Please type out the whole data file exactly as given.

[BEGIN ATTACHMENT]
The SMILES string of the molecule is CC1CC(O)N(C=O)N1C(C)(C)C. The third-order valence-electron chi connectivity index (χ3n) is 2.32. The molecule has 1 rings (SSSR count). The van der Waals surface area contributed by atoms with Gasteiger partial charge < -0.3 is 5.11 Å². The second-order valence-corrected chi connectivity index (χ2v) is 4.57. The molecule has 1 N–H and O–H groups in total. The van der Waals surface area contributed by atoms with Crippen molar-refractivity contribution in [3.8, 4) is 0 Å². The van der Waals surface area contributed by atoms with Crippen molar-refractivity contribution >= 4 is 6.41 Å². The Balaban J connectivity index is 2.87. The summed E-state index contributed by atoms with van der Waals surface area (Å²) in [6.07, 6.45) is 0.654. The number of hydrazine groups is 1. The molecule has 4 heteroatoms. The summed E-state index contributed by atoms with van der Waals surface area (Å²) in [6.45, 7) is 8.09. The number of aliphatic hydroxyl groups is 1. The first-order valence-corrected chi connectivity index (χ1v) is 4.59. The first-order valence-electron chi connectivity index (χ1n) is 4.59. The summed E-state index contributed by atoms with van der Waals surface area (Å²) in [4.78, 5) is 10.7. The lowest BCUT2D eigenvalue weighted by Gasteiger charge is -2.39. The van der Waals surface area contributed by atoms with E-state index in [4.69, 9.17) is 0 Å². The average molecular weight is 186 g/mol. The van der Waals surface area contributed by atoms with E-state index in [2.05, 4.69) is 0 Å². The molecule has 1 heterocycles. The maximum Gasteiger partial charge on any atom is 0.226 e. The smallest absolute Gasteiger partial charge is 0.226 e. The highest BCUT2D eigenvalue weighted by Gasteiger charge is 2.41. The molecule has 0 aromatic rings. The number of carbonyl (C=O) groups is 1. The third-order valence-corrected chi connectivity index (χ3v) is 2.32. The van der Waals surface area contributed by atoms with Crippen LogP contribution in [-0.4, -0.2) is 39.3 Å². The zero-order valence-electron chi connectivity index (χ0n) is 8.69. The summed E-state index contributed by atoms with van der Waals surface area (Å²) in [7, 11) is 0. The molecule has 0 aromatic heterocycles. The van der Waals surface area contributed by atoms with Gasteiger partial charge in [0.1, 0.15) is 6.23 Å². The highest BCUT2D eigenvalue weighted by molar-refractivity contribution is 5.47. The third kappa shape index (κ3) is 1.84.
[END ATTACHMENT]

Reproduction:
The SMILES string of the molecule is CC1CC(O)N(C=O)N1C(C)(C)C. The third-order valence-electron chi connectivity index (χ3n) is 2.32. The molecule has 1 rings (SSSR count). The van der Waals surface area contributed by atoms with Gasteiger partial charge < -0.3 is 5.11 Å². The second-order valence-corrected chi connectivity index (χ2v) is 4.57. The molecule has 1 N–H and O–H groups in total. The van der Waals surface area contributed by atoms with Crippen molar-refractivity contribution in [3.8, 4) is 0 Å². The van der Waals surface area contributed by atoms with Crippen molar-refractivity contribution >= 4 is 6.41 Å². The Balaban J connectivity index is 2.87. The summed E-state index contributed by atoms with van der Waals surface area (Å²) in [6.07, 6.45) is 0.654. The number of hydrazine groups is 1. The molecule has 4 heteroatoms. The summed E-state index contributed by atoms with van der Waals surface area (Å²) in [6.45, 7) is 8.09. The number of aliphatic hydroxyl groups is 1. The first-order valence-corrected chi connectivity index (χ1v) is 4.59. The first-order valence-electron chi connectivity index (χ1n) is 4.59. The summed E-state index contributed by atoms with van der Waals surface area (Å²) in [4.78, 5) is 10.7. The lowest BCUT2D eigenvalue weighted by Gasteiger charge is -2.39. The van der Waals surface area contributed by atoms with E-state index in [4.69, 9.17) is 0 Å². The average molecular weight is 186 g/mol. The van der Waals surface area contributed by atoms with E-state index in [2.05, 4.69) is 0 Å². The molecule has 1 heterocycles. The maximum Gasteiger partial charge on any atom is 0.226 e. The smallest absolute Gasteiger partial charge is 0.226 e. The highest BCUT2D eigenvalue weighted by Gasteiger charge is 2.41. The molecule has 0 aromatic rings. The number of carbonyl (C=O) groups is 1. The third-order valence-corrected chi connectivity index (χ3v) is 2.32. The van der Waals surface area contributed by atoms with Crippen LogP contribution in [-0.4, -0.2) is 39.3 Å². The zero-order valence-electron chi connectivity index (χ0n) is 8.69. The summed E-state index contributed by atoms with van der Waals surface area (Å²) in [7, 11) is 0. The molecule has 0 aromatic heterocycles. The van der Waals surface area contributed by atoms with Gasteiger partial charge in [0.1, 0.15) is 6.23 Å². The highest BCUT2D eigenvalue weighted by molar-refractivity contribution is 5.47. The third kappa shape index (κ3) is 1.84.